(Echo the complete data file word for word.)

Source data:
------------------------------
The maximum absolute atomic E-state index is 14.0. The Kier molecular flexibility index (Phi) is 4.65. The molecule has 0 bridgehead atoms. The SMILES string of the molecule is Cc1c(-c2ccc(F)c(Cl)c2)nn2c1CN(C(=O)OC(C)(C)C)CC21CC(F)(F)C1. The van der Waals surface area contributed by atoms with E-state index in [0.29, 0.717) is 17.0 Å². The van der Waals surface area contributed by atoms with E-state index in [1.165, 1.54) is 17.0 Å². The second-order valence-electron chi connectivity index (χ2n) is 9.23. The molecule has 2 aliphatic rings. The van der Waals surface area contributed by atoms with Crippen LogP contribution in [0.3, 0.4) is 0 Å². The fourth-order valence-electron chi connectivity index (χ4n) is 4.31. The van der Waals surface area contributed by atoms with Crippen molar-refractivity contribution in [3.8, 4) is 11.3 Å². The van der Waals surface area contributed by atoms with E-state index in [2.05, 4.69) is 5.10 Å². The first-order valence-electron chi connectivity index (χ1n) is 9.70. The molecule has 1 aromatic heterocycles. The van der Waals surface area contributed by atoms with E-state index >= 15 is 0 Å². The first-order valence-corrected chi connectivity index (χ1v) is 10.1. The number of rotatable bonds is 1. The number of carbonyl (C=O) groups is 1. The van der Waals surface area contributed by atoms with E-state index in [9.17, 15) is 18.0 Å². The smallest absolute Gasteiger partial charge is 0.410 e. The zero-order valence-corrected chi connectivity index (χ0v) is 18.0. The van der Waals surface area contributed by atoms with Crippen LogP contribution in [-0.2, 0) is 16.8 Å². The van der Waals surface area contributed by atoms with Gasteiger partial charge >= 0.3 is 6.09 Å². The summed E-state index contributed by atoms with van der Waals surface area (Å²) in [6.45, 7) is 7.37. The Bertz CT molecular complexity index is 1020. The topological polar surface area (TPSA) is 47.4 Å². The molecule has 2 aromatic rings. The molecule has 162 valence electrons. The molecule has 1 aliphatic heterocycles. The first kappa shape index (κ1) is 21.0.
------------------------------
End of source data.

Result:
The maximum absolute atomic E-state index is 14.0. The Kier molecular flexibility index (Phi) is 4.65. The molecule has 0 bridgehead atoms. The SMILES string of the molecule is Cc1c(-c2ccc(F)c(Cl)c2)nn2c1CN(C(=O)OC(C)(C)C)CC21CC(F)(F)C1. The van der Waals surface area contributed by atoms with E-state index in [0.29, 0.717) is 17.0 Å². The van der Waals surface area contributed by atoms with E-state index in [1.165, 1.54) is 17.0 Å². The second-order valence-electron chi connectivity index (χ2n) is 9.23. The molecule has 2 aliphatic rings. The van der Waals surface area contributed by atoms with Crippen LogP contribution in [0.3, 0.4) is 0 Å². The fourth-order valence-electron chi connectivity index (χ4n) is 4.31. The van der Waals surface area contributed by atoms with Crippen molar-refractivity contribution in [3.8, 4) is 11.3 Å². The van der Waals surface area contributed by atoms with E-state index in [2.05, 4.69) is 5.10 Å². The first-order valence-electron chi connectivity index (χ1n) is 9.70. The molecule has 1 aromatic heterocycles. The van der Waals surface area contributed by atoms with E-state index >= 15 is 0 Å². The first-order valence-corrected chi connectivity index (χ1v) is 10.1. The number of rotatable bonds is 1. The number of carbonyl (C=O) groups is 1. The van der Waals surface area contributed by atoms with E-state index in [9.17, 15) is 18.0 Å². The smallest absolute Gasteiger partial charge is 0.410 e. The zero-order valence-corrected chi connectivity index (χ0v) is 18.0. The van der Waals surface area contributed by atoms with Crippen LogP contribution in [-0.2, 0) is 16.8 Å². The van der Waals surface area contributed by atoms with Gasteiger partial charge >= 0.3 is 6.09 Å². The summed E-state index contributed by atoms with van der Waals surface area (Å²) in [6.45, 7) is 7.37. The Bertz CT molecular complexity index is 1020. The topological polar surface area (TPSA) is 47.4 Å². The molecule has 2 aromatic rings. The molecule has 162 valence electrons. The molecule has 1 aliphatic heterocycles. The first kappa shape index (κ1) is 21.0.